Navigating a byzantine organization just to try out new things can stifle business creativity and innovation, but things are beginning to change. There is a massive shift in IT organization and staffing…

…(read the complete as-published article there)

Managing It All By Reflex – Virtualization Performance, Configuration, AND Security

(Excerpt from original post on the Taneja Group News Blog)

We all want to virtualize deeper into our application portfolios, but those darn mission-critical applications are tough to break loose from their rock-solid physical infrastructure. One big problem is that we have long-established, mature and trusted IT management in the physical realm that’s hard to simply replicate in the virtual world. Who knew that being so good at something would become such a problem?

As we journey down the virtualization management maturity path, it seems the common approach is to just continue layering on increments of management capability. It’s as if the virtual server farm beast is alive and growing organically. There are at least two things with many-layered beasts that we have a right to be suspicious about – increasing complexity and spiraling management cost.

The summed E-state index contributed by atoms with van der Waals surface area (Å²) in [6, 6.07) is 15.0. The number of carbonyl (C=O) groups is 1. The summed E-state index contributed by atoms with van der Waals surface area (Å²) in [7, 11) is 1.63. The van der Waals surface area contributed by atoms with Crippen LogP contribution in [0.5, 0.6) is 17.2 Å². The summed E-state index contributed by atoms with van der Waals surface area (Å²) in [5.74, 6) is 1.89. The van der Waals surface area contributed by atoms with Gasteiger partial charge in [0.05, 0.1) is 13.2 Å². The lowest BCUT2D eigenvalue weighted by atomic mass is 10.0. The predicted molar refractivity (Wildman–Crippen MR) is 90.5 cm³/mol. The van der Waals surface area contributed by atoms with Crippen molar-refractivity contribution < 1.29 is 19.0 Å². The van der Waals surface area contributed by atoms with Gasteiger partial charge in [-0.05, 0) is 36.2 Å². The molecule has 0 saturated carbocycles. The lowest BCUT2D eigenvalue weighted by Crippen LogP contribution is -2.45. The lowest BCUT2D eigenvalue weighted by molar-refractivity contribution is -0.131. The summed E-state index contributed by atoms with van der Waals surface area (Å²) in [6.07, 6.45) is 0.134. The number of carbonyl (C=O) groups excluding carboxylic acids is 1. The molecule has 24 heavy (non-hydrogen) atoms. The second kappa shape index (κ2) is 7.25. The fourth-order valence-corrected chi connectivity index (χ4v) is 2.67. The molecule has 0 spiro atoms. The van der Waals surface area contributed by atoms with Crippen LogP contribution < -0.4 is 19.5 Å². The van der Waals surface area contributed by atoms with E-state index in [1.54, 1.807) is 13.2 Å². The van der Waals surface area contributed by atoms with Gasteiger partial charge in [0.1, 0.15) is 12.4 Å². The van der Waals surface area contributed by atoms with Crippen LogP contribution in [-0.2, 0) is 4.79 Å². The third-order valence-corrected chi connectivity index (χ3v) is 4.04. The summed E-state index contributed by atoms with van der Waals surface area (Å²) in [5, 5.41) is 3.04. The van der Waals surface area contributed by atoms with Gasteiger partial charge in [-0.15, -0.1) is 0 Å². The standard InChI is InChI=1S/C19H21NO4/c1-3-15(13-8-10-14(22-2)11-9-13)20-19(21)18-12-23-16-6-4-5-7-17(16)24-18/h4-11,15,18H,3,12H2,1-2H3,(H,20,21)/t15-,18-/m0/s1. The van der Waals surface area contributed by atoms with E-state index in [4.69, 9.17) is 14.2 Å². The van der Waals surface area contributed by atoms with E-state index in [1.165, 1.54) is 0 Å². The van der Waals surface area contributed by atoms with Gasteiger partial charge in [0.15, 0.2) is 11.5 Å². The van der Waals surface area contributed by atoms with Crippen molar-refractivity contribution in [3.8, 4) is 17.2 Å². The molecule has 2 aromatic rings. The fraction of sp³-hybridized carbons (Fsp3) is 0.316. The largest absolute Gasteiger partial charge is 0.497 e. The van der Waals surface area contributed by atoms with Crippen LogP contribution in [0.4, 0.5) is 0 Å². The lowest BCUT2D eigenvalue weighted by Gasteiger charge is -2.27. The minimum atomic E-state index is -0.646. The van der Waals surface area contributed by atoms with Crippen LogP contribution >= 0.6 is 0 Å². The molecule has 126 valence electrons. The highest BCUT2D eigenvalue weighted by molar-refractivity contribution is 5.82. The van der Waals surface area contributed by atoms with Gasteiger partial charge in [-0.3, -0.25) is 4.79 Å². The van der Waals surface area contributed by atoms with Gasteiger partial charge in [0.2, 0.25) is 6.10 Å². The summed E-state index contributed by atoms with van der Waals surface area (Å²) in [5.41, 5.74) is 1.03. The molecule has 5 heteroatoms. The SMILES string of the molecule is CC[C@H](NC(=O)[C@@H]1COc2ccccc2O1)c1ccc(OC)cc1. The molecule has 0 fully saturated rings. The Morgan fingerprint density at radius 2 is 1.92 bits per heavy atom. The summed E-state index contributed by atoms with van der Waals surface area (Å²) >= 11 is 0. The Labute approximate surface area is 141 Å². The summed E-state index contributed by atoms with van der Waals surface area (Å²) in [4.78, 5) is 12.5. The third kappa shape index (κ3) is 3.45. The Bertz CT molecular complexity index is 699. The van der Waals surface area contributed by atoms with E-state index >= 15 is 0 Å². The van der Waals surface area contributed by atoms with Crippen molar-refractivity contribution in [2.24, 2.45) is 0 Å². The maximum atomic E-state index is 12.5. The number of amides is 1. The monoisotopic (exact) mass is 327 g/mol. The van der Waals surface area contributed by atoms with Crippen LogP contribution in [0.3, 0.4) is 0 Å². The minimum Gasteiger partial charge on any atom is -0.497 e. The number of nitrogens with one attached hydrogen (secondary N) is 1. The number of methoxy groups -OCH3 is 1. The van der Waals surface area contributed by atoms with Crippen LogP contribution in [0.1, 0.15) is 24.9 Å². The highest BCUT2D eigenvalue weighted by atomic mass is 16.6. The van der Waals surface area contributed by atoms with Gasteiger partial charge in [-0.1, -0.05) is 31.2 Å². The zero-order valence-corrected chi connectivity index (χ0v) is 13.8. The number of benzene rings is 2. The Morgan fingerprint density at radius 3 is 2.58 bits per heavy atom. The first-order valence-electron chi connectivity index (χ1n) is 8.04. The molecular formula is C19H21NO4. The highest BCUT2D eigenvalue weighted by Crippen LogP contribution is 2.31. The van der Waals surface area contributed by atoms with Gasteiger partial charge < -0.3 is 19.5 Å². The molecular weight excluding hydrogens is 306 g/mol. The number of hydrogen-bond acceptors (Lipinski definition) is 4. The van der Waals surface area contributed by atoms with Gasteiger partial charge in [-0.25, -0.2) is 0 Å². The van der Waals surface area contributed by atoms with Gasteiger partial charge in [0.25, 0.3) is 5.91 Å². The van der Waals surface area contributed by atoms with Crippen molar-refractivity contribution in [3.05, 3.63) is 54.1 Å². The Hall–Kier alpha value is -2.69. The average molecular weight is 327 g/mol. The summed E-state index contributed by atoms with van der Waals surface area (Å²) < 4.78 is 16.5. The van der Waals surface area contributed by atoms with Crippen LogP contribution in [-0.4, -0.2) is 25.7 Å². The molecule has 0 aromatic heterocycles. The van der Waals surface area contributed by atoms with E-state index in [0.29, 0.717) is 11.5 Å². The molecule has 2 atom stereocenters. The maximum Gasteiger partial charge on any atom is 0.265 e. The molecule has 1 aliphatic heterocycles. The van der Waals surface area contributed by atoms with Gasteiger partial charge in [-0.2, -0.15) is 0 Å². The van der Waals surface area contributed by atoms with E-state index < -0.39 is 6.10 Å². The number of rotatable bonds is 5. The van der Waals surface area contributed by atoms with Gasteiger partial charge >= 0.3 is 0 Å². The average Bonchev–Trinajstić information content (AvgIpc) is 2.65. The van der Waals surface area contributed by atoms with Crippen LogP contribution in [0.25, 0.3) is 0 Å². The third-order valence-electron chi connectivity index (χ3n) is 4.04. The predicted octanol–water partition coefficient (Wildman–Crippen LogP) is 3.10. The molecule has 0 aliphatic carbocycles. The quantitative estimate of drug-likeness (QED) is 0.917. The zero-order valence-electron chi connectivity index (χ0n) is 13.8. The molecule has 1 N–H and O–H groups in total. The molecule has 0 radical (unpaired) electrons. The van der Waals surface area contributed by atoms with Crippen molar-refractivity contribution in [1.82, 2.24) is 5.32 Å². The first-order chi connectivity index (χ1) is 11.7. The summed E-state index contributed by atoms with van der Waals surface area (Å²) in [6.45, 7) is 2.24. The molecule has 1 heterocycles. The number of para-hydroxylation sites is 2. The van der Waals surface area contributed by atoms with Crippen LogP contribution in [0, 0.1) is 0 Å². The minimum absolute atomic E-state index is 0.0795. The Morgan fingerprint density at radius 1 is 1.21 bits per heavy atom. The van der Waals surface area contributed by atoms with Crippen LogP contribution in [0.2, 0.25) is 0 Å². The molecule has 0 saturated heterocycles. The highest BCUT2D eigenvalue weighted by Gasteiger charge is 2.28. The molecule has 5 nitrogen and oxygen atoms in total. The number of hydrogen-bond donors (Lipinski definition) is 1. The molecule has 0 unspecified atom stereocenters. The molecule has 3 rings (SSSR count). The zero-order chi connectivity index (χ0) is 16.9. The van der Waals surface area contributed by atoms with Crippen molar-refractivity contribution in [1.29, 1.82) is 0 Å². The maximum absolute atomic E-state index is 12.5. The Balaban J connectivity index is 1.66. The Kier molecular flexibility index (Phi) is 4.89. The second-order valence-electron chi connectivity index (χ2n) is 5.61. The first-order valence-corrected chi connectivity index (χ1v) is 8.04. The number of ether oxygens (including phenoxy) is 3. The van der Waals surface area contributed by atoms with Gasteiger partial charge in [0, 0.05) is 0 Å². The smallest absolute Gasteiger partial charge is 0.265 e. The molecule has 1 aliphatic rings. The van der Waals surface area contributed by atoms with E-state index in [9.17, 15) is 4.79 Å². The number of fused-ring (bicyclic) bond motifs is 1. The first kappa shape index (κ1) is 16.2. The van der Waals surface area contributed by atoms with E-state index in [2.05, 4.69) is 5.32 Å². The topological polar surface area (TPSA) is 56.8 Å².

Reflex Systems is claiming that they have a better way with their fully integrated virtualization management approach. It may be an uphill battle to convince skeptics that they can sit in the middle of all management and replace a raft of proven best-of-breed solutions, but Reflex does have a refreshing architecture intentionally designed from the ground up to support integrated management. Their single “platform” solution is designed to support the total management lifecycle of performance monitoring, capacity planning, provisioning and configuration management, and policy-based security all extensible with open API’s both in and out.   

A question I often hear from IT virtualizers is “what is a private cloud compared to what I’m already doing, really?”  I think Reflex provides a big clue here in their integration and implicit optimization across multiple IT management disciplines.

…(read the full post)